As we work with homeschool moms and listen to their pleas for help, we wonder why textbooks have a negative reputation in homeschooling circles. Their benefits are numerous, and they solve so many of the problems with which homeschooling families are struggling. Our personal experience with Christian textbooks is very positive, and we are hearing that same result from other families who have switched to textbooks. We moved away from twelve years of other homeschooling methods to textbooks, which we have used for twelve years, and we plan to remain with textbooks for our last six years of homeschooling. As other moms are switching to textbooks, they are also finding positive changes in their homeschool environment quite similar to the mom in the note who introduced this article. These benefits are causing them to be excited about homeschooling with textbooks, and they don’t have a desire to go back to other methods they have left behind.
Because of the homeschooling style the mom whose testimony we have shared with you had been using, she knew that it would take some effort on her part to reestablish learning patterns in her children. Her children had become accustomed to learning only if Mom made it entertaining, exciting, appealing, and enticing. The reality of that type of homeschooling is that it is quite exhausting for Mom. You would think children would be sad about leaving that fun style of homeschooling. However, after one year of using textbooks, these children themselves didn’t want to return to their old method. They were happy with the change and have requested to continue homeschooling as they have been the past year.
Homeschool Textbooks Facilitate Independent Learners
Textbooks are just plain practical. Many of the other homeschool methods are totally dependent on Mom continually having the proper books, supplies, motivation, and time to direct the learning and educational activities. If Mom isn’t available or just happens to be working with another child, school is put on hold. With textbooks, children can be independent learners. They can work at their own pace. If they happen to need help but help isn’t immediately available, they can move to another section of their book or another subject that they can do by themselves. With the older children being able to do much of their work on their own, Mom’s time can be invested with the younger children, who are still learning to read, and with the older children in the particular areas where they struggle.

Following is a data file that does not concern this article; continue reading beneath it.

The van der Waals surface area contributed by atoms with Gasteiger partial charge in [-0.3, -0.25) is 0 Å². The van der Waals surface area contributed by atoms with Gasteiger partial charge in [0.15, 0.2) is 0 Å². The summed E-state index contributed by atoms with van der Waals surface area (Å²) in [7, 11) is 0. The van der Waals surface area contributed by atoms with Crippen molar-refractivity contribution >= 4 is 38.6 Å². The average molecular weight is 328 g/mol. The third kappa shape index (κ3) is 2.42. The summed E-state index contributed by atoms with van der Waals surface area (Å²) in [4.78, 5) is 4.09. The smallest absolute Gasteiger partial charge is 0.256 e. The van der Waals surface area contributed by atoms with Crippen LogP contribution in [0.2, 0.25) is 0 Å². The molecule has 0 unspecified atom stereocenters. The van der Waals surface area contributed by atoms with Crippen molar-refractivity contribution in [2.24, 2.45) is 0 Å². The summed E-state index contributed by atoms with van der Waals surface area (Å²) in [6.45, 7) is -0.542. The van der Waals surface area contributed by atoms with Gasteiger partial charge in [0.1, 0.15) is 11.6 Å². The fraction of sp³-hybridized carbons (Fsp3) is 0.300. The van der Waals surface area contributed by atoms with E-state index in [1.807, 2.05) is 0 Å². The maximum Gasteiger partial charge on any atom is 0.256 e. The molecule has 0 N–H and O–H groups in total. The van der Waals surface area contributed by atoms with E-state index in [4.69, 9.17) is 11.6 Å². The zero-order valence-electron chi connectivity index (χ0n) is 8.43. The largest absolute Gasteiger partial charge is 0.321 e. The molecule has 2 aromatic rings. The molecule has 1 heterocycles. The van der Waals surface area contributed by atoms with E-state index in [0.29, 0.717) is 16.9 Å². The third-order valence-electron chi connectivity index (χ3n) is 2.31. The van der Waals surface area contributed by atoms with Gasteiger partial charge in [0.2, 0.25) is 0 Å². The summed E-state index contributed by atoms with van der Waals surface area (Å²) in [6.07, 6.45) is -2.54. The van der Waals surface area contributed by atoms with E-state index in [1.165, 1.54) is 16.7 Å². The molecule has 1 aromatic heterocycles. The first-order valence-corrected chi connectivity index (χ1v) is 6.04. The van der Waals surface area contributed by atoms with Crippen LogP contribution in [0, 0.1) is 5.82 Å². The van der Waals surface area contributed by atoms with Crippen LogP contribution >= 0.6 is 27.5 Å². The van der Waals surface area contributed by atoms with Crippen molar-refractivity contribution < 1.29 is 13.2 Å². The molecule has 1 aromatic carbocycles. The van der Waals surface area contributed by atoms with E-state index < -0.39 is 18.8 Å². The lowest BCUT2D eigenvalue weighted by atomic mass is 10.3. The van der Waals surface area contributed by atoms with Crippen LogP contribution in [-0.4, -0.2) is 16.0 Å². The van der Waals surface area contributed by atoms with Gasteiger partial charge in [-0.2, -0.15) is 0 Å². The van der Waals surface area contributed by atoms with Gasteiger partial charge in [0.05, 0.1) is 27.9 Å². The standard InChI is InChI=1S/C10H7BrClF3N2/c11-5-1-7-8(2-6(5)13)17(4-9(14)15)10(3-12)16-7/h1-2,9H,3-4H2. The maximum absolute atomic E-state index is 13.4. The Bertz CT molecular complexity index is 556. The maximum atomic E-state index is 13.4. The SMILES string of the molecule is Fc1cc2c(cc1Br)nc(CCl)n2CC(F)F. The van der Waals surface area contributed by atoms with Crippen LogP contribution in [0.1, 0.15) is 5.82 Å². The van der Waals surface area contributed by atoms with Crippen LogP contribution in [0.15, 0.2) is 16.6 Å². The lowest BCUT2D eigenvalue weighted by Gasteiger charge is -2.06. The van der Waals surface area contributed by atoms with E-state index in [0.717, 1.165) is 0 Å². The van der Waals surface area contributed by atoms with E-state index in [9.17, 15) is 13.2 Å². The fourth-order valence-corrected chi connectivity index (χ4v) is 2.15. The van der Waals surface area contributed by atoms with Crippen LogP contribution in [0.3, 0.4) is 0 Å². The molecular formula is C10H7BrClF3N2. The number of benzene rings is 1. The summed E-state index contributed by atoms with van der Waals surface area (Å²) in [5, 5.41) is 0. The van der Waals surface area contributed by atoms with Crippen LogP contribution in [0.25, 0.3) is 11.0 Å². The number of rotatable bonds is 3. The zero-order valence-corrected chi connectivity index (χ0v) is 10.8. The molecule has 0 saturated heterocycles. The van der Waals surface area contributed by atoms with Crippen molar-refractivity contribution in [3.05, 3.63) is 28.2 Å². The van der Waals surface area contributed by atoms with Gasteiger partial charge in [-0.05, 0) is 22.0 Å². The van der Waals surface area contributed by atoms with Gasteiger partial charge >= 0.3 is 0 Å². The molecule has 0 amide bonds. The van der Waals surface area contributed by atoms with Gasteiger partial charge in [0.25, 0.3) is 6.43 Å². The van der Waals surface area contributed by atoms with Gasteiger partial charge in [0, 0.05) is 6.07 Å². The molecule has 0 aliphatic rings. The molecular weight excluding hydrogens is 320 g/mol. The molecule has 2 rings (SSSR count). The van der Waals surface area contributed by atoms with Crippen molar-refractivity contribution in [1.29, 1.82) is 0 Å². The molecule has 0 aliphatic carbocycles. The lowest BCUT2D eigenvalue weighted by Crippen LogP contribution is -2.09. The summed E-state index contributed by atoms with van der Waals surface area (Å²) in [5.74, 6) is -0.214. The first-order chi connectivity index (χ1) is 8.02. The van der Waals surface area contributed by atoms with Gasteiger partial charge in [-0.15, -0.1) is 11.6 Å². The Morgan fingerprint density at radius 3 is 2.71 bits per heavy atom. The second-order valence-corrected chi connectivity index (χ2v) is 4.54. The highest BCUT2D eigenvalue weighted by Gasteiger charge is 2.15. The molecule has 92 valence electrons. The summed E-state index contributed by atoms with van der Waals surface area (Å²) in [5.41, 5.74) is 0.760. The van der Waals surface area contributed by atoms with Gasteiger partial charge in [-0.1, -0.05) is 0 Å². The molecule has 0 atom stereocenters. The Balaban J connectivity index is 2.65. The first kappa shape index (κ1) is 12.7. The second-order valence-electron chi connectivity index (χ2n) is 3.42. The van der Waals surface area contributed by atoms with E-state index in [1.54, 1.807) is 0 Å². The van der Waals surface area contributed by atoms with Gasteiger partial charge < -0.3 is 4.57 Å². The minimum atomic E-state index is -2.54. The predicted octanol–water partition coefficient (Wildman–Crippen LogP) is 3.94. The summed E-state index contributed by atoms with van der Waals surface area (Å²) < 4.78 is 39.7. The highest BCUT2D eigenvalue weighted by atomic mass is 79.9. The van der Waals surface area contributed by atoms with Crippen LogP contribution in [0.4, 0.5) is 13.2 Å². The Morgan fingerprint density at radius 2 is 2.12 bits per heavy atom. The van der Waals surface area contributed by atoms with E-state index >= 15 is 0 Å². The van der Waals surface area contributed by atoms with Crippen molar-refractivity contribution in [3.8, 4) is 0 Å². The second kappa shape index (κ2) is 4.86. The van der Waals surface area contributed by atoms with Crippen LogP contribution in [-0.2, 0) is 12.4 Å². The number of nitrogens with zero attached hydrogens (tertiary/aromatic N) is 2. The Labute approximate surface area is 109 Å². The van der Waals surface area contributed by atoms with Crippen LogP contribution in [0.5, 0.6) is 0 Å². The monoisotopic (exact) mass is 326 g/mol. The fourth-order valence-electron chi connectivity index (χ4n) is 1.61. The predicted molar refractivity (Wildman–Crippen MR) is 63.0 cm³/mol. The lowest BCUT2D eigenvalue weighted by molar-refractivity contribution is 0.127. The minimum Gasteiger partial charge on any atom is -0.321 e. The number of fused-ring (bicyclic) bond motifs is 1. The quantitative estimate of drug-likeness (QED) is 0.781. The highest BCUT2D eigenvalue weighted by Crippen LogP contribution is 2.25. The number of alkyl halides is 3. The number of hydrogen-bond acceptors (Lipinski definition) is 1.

We have found textbooks to give our children a very thorough education. They don’t leave gaps in a child’s learning like other methods may be prone to do. I had often read that textbooks were boring, and if I used them to homeschool, my children would dislike learning. However, our experience over the years of using textbooks for our homeschooling is that they aren’t boring nor do they stifle my children’s joy in learning. Instead the education those textbooks provide our children will equip them to research their own projects and move into autonomy in their learning.
Textbooks Provide Opportunities for Real Learning
For many homeschool families, we wonder if their homeschool method is causing their children to grow up with an appetite to learn only if the material is exciting, interesting, and fun. Moms usually have to work very, very hard to keep their homeschool in these enticing realms where their children are willing to put forth the needed effort to learn. This in itself can become wearying for Mom. What will children, who grow up with this type of homeschooling, think about reading the Bible? It is simply a normal kind of book to be read and applied to our lives. Will their hearts be drawn to wanting to spend time in the Word or will it not measure up to the kind of learning to which they have become accustomed?
In addition, in real adult life, we sometimes get to learn what we find to be interesting. More often, however, we learn because we need to learn – whether we like what we are to learn and how it is presented or not. In our family, our children mostly enjoy their textbook learning, but there are times when they don’t prefer the subject matter such as when they come to the elements of the periodic table in science. What they gain by this kind of textbook experience, is that they can apply themselves to learn an area in which they aren’t interested, and it is okay.
Through the use of textbooks, our testimonial family learned self-discipline and how to work hard. Rather than the children being unhappy about that and wanting to return to their old method of homeschooling, they are proud of their work and their ability to work well. They want to stay with their textbooks.
I want to encourage homeschool moms to evaluate what is happening in their homeschools. Have the methods and materials burdened Mom down? Is your method giving your children an excellent education? Are you consistently keeping up with your homeschooling? Are your children independent learners, or do they have to rely upon Mom to keep school going? As a solution to many of the problems homeschool families are experiencing with their homeschooling, I would like to suggest the possibility that textbooks would provide the solutions.
(If you are interested in more detail concerning the benefits of textbook homeschool, you can find it in our newest book, Managers of Their Schools: A Practical Guide to Homeschooling. Plus Managers of Their Schools gives much practical homeschooling information in general and specifically about how to use textbooks plus our curricula choices.)